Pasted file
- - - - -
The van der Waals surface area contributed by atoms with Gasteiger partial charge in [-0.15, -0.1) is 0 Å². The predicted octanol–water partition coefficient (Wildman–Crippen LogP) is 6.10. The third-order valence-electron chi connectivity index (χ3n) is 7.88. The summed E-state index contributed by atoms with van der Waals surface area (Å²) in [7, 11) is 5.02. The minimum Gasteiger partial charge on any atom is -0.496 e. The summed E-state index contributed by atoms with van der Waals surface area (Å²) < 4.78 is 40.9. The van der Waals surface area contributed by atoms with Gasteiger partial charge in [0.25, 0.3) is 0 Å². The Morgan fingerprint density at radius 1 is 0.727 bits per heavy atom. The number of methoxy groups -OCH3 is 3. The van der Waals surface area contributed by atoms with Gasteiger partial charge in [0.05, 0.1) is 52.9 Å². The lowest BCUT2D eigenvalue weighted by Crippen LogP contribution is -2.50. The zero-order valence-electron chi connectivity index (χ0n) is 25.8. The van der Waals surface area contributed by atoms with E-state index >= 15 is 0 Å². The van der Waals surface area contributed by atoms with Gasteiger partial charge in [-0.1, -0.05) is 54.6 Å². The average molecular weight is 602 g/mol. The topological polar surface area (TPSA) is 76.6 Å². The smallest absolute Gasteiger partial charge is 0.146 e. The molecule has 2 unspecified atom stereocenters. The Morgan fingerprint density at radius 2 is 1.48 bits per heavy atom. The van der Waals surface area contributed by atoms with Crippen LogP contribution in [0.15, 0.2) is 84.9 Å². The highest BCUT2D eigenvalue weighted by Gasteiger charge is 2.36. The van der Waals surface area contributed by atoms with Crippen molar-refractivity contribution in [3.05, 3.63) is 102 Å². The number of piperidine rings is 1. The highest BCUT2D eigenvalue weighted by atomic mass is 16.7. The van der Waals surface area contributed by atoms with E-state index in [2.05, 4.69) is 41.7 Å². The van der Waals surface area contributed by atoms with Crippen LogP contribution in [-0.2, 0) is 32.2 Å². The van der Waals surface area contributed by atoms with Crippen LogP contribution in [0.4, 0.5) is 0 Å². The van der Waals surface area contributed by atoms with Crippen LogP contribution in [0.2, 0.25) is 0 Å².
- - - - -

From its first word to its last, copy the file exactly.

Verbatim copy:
The van der Waals surface area contributed by atoms with Gasteiger partial charge in [-0.15, -0.1) is 0 Å². The predicted octanol–water partition coefficient (Wildman–Crippen LogP) is 6.10. The third-order valence-electron chi connectivity index (χ3n) is 7.88. The summed E-state index contributed by atoms with van der Waals surface area (Å²) in [7, 11) is 5.02. The minimum Gasteiger partial charge on any atom is -0.496 e. The summed E-state index contributed by atoms with van der Waals surface area (Å²) < 4.78 is 40.9. The van der Waals surface area contributed by atoms with Gasteiger partial charge in [0.25, 0.3) is 0 Å². The Morgan fingerprint density at radius 1 is 0.727 bits per heavy atom. The number of methoxy groups -OCH3 is 3. The van der Waals surface area contributed by atoms with Gasteiger partial charge in [0.05, 0.1) is 52.9 Å². The lowest BCUT2D eigenvalue weighted by Crippen LogP contribution is -2.50. The zero-order valence-electron chi connectivity index (χ0n) is 25.8. The van der Waals surface area contributed by atoms with E-state index >= 15 is 0 Å². The van der Waals surface area contributed by atoms with Gasteiger partial charge in [-0.1, -0.05) is 54.6 Å². The average molecular weight is 602 g/mol. The topological polar surface area (TPSA) is 76.6 Å². The smallest absolute Gasteiger partial charge is 0.146 e. The molecule has 2 unspecified atom stereocenters. The Morgan fingerprint density at radius 2 is 1.48 bits per heavy atom. The van der Waals surface area contributed by atoms with Crippen LogP contribution in [0.15, 0.2) is 84.9 Å². The highest BCUT2D eigenvalue weighted by Gasteiger charge is 2.36. The van der Waals surface area contributed by atoms with Crippen molar-refractivity contribution in [3.05, 3.63) is 102 Å². The number of piperidine rings is 1. The highest BCUT2D eigenvalue weighted by atomic mass is 16.7. The van der Waals surface area contributed by atoms with E-state index in [2.05, 4.69) is 41.7 Å². The van der Waals surface area contributed by atoms with Crippen LogP contribution in [-0.2, 0) is 32.2 Å². The van der Waals surface area contributed by atoms with Crippen LogP contribution in [0.4, 0.5) is 0 Å². The van der Waals surface area contributed by atoms with Crippen LogP contribution in [0.2, 0.25) is 0 Å².